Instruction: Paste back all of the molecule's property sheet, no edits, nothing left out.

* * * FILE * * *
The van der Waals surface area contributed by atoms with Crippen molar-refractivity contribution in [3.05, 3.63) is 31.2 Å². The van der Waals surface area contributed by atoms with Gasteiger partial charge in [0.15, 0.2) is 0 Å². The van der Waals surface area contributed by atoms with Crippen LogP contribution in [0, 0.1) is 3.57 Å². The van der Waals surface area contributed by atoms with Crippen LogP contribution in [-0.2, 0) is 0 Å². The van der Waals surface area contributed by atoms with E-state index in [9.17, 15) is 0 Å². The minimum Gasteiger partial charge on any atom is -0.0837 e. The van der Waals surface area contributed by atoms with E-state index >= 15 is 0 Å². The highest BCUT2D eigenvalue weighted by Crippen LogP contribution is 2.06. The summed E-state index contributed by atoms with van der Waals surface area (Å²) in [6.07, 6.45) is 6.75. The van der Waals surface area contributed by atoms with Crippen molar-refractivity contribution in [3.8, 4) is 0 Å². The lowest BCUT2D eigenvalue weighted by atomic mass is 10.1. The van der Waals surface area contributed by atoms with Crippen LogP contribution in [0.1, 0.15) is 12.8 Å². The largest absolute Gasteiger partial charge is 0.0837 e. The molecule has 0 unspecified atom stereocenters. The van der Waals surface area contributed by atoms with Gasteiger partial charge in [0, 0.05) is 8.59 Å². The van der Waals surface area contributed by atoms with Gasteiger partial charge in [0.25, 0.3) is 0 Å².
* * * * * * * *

The van der Waals surface area contributed by atoms with Crippen molar-refractivity contribution in [3.05, 3.63) is 31.2 Å². The van der Waals surface area contributed by atoms with Gasteiger partial charge in [0.15, 0.2) is 0 Å². The van der Waals surface area contributed by atoms with Crippen LogP contribution in [0, 0.1) is 3.57 Å². The van der Waals surface area contributed by atoms with Crippen LogP contribution in [-0.2, 0) is 0 Å². The van der Waals surface area contributed by atoms with E-state index in [9.17, 15) is 0 Å². The minimum Gasteiger partial charge on any atom is -0.0837 e. The van der Waals surface area contributed by atoms with E-state index >= 15 is 0 Å². The highest BCUT2D eigenvalue weighted by Crippen LogP contribution is 2.06. The summed E-state index contributed by atoms with van der Waals surface area (Å²) in [6.07, 6.45) is 6.75. The van der Waals surface area contributed by atoms with Crippen molar-refractivity contribution in [3.8, 4) is 0 Å². The lowest BCUT2D eigenvalue weighted by atomic mass is 10.1. The van der Waals surface area contributed by atoms with Crippen LogP contribution in [0.1, 0.15) is 12.8 Å². The largest absolute Gasteiger partial charge is 0.0837 e. The molecule has 0 unspecified atom stereocenters. The van der Waals surface area contributed by atoms with Gasteiger partial charge in [0, 0.05) is 8.59 Å². The van der Waals surface area contributed by atoms with Gasteiger partial charge in [0.25, 0.3) is 0 Å².